The following editorial appeared in the Iowa City Press-Citizen.
Iowa has much to be proud of in terms of its history of civil rights for gays and lesbians.
» Not only because the Iowa Legislature and governor in 2007 added sexual orientation and gender identity of the list of protected categories in the state’s civil rights code.
» Not only because the Iowa Supreme Court in 2009 unanimously recognized that gay and lesbian Iowans have as much right to marry their partners as heterosexual Iowans do.
» But also because the thousands of gay and lesbian couples who have been married in our state in the past two years have helped to demonstrate how civil marriage is a civil right — not a mere privilege to be given or taken away by the whim of a majority.
Yet gay and lesbian Iowans also know that, no matter how proud they are and no matter how many laws are passed, they still face discrimination. And openly gay and lesbian high school students still have many stories to tell about physical and verbal intimidation — as well as about the failure of family and friends to support their decision to come out.
That’s why we’re glad to hear that Working Group Theatre, the University of Iowa Center for Human Rights and the Iowa Pride Network have been working together over the past two months on a new project, “Make it Better, Iowa,” intended to promote supporting LGBT youth in the state.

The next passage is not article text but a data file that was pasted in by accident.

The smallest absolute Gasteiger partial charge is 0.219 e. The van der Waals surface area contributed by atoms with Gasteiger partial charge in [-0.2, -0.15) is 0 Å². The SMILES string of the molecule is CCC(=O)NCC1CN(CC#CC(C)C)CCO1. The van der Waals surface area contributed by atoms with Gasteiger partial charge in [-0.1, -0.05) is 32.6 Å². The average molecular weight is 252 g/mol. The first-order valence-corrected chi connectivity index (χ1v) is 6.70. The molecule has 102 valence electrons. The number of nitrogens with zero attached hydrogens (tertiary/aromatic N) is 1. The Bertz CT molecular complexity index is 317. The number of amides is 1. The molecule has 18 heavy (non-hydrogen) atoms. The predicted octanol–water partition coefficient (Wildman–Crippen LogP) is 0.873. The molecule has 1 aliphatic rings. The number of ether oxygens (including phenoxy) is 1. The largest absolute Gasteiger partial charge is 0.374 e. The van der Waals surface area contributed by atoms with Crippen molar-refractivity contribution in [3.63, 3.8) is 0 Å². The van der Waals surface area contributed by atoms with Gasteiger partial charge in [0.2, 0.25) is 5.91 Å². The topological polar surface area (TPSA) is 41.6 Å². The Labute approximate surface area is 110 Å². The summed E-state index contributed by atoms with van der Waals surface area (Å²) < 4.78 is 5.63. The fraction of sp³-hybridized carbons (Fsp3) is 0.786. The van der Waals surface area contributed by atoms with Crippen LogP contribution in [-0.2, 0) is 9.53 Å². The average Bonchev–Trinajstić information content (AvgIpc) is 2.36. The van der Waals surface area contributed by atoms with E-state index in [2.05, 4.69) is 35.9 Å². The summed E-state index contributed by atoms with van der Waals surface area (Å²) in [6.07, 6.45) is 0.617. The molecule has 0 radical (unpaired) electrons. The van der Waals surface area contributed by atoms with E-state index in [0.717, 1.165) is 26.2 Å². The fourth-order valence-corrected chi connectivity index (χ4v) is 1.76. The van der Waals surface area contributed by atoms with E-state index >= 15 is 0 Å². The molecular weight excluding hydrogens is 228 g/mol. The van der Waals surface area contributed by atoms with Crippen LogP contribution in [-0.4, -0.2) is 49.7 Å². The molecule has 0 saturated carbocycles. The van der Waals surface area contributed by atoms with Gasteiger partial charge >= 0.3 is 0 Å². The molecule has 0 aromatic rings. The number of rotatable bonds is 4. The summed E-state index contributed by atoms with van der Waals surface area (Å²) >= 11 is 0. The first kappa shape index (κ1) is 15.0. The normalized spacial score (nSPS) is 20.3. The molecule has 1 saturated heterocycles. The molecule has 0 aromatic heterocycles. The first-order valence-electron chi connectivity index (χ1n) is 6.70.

The culmination of the project is a free event at 4 p.m. today at hotelVetro, featuring speakers, performances and a Skyped-in visit by Dan Savage, author of “It Gets Better.”
“Though it’s wonderful to hear successful gay people talk about how it gets better, (a lot of students say), ‘But I have three years of high school left. It feels like an eternity,’” said Ryan Roemerman, executive director of Iowa Pride Network. “We wanted to take the next step on how to make it better now. We wanted to make sure students know they aren’t alone.”
Stemming from a response to the “It Gets Better” videos online, Working Group producing director Martin Andrews said the project is a way to show area youth that they don’t have to wait until adulthood to feel accepted for who they are.
“We wanted to do something that was about gay and lesbian youth in Iowa, and we wanted to change it up a little bit, to focus on things that are making it better right now,” he said. “It’s hard if the message is just, ‘Wait until you get older and it’ll get better.’ We wanted to focus on ways people are making it better now.”
We think today’s event will benefit anyone who is trying to help gay and lesbian teenagers learn to take pride in themselves. In addition to the theatrical performance, Eastern Iowa’s LGBT chorus, The Quire, also will perform. And several people will share their “Make it Better” stories before Savage is introduced via Skype.
We hope the overall message of the event comes out loudly and clearly: That despite the real risks gay and lesbian teenagers face, there also are real benefits to be had by coming out earlier rather than later.